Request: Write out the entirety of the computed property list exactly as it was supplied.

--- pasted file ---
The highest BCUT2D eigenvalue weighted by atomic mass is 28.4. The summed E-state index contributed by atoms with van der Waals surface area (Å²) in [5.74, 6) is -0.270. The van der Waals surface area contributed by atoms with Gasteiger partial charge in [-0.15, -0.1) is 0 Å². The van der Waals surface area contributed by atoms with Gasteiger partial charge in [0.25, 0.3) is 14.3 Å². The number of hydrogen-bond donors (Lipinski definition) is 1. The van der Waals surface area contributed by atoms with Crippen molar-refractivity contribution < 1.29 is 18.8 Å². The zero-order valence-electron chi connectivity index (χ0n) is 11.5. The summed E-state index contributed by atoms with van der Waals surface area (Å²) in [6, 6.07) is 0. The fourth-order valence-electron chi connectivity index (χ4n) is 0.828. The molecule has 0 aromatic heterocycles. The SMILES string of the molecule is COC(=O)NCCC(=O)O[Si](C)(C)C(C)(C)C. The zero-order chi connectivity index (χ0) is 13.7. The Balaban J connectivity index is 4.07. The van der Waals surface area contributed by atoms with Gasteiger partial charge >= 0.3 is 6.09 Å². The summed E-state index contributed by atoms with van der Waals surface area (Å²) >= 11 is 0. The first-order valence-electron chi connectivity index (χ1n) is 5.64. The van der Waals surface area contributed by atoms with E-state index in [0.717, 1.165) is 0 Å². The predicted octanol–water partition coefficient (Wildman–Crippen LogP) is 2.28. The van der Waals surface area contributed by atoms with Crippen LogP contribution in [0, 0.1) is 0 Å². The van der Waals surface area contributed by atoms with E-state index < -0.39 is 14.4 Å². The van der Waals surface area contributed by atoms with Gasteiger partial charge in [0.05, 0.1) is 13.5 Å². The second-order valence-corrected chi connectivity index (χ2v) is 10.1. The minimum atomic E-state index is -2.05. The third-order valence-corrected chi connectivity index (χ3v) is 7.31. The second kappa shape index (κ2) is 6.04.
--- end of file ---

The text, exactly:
The highest BCUT2D eigenvalue weighted by atomic mass is 28.4. The summed E-state index contributed by atoms with van der Waals surface area (Å²) in [5.74, 6) is -0.270. The van der Waals surface area contributed by atoms with Gasteiger partial charge in [-0.15, -0.1) is 0 Å². The van der Waals surface area contributed by atoms with Gasteiger partial charge in [0.25, 0.3) is 14.3 Å². The number of hydrogen-bond donors (Lipinski definition) is 1. The van der Waals surface area contributed by atoms with Crippen molar-refractivity contribution < 1.29 is 18.8 Å². The zero-order valence-electron chi connectivity index (χ0n) is 11.5. The summed E-state index contributed by atoms with van der Waals surface area (Å²) in [6, 6.07) is 0. The fourth-order valence-electron chi connectivity index (χ4n) is 0.828. The molecule has 0 aromatic heterocycles. The SMILES string of the molecule is COC(=O)NCCC(=O)O[Si](C)(C)C(C)(C)C. The zero-order chi connectivity index (χ0) is 13.7. The Balaban J connectivity index is 4.07. The van der Waals surface area contributed by atoms with Gasteiger partial charge >= 0.3 is 6.09 Å². The summed E-state index contributed by atoms with van der Waals surface area (Å²) >= 11 is 0. The first-order valence-electron chi connectivity index (χ1n) is 5.64. The van der Waals surface area contributed by atoms with E-state index in [0.717, 1.165) is 0 Å². The predicted octanol–water partition coefficient (Wildman–Crippen LogP) is 2.28. The van der Waals surface area contributed by atoms with Crippen LogP contribution in [0, 0.1) is 0 Å². The van der Waals surface area contributed by atoms with E-state index < -0.39 is 14.4 Å². The van der Waals surface area contributed by atoms with Gasteiger partial charge in [0.05, 0.1) is 13.5 Å². The second-order valence-corrected chi connectivity index (χ2v) is 10.1. The minimum atomic E-state index is -2.05. The third-order valence-corrected chi connectivity index (χ3v) is 7.31. The second kappa shape index (κ2) is 6.04.